• Light snow possible in Western Washington

    By: Morgan Palmer


    SEATTLE - It remains below freezing across Western Washington for most of Monday as an Arctic airmass remains in place.

    However, winds aloft are beginning to turn northwesterly to westerly.  That is bringing some modified (slightly warmer) air with more Pacific moisture into the coastal regions of Washington.  

    This moisture several thousand feet aloft is producing light snow showers falling to the surface on the south coast.  A weak disturbance is also contributing to lift along the lower Washington coast and, therefore, precipitation.

    This disturbance moves into Oregon this afternoon.  Meanwhile, onshore flow increases slightly across the state.  

    Light snow showers possible today through tonight

    In conjunction with increasing amounts of moisture, some light snow showers will be possible across inland locations of the state -- including Puget Sound starting late this morning and lasting through tonight.

    Best chances of light snow showers from about lunchtime through mid-afternoon will be along the coast, the Strait of Juan de Fuca, from Everett north toward the Canadian border and northwest through the northern islands, as well as the Cascades and foothills mainly from King County northward.    Accumulations are likely to be a dusting to an inch or so in some of the heavier showers.   We'll also be watching far southern areas between Olympia and the Oregon border for some snow showers.

    Toward dark, we could see a few more snow showers down to the Seattle area, though we're likely to see areas from near downtown Seattle south through Tacoma stay mainly snow-free through the evening commute.   However, some flurries can't be ruled out.   Accumulations in the central Sound should be light with most areas seeing no accumulation at all.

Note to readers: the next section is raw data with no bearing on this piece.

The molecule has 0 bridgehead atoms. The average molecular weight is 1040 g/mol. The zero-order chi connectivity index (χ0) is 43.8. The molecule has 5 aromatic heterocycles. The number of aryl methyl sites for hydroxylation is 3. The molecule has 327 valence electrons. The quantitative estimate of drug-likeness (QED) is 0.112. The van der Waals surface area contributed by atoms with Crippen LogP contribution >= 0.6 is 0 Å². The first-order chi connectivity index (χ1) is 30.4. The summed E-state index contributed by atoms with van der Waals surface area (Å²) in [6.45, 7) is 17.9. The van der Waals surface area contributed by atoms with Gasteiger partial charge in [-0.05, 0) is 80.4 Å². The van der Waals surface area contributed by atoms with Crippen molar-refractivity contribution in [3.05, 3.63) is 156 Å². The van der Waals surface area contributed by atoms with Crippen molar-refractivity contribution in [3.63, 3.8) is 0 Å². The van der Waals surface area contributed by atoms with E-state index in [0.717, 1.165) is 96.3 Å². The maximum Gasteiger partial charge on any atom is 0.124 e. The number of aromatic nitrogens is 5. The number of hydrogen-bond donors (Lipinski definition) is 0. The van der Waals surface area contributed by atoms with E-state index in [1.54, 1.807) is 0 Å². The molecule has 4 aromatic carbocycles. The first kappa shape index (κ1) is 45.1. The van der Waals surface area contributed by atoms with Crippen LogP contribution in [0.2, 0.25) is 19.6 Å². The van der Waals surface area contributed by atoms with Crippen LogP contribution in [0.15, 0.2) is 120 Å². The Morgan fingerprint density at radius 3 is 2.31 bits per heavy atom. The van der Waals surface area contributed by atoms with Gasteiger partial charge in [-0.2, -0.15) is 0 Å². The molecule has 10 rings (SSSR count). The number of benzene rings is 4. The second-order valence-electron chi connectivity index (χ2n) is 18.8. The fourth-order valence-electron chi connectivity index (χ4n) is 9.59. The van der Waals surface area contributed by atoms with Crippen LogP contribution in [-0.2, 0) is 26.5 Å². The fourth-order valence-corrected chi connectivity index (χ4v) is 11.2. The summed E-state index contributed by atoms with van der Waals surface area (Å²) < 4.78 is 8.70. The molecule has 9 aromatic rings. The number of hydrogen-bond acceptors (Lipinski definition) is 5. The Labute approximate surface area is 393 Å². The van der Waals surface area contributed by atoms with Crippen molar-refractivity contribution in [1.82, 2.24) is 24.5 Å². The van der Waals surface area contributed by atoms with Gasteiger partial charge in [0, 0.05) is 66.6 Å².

Foothill locations of Pierce and King counties, though, will see some occasional snow and one to three inches of snow could occur in locations like Gold Bar and higher elevations around North Bend. 

    Of course, with the scattered nature of precipitation, many areas will receive no snow today while some isolated spots could get more than noted above.

    Transition to mix of snow and freezing rain or drizzle possible overnight into Tuesday

    Overnight, the atmosphere just off the surface and aloft continues to warm as we start to make the transition to more typical weather.  

    However, there will be a period early Tuesday morning into early Tuesday afternoon where we could see a mix of light snow and light freezing rain.  

    Freezing rain occurs when liquid water droplets (instead of snowflakes) are produced within clouds where the temperature is near or above freezing.   As cold air still is in place at the surface, road temperatures are below 32 degrees, causing the raindrops or drizzle droplets to freeze upon contact.  This can produce a thin glaze of ice on less-traveled and untreated road surfaces.

    The best chance for accumulation and significant snowy or icy travel problems Tuesday morning will be north of Seattle and in foothill locations.   

    However, we will be on alert throughout the area as this "last gasp" of the Arctic chill holds the potential for producing travel problems in any lowland location.

    By late Tuesday afternoon, we begin to see some drying and lingering precipitation in the lowlands falls as cold rain.

    Temperatures return to normal (mid-to-upper 40s in Seattle) late this week with several rainy cold fronts bringing only liquid precipitation to the lowlands but much-needed mountain snow.

    During the upcoming thaw, pipes may leak or burst

    We have already received reports of some burst pipes and water mains around the area, and as temperatures warm mid-to-late week, pipes containing frozen water will thaw out.   Some pipes will have cracked due to ice in this cold period, and once the thaw occurs, we could have plenty of issues with broken pipes!

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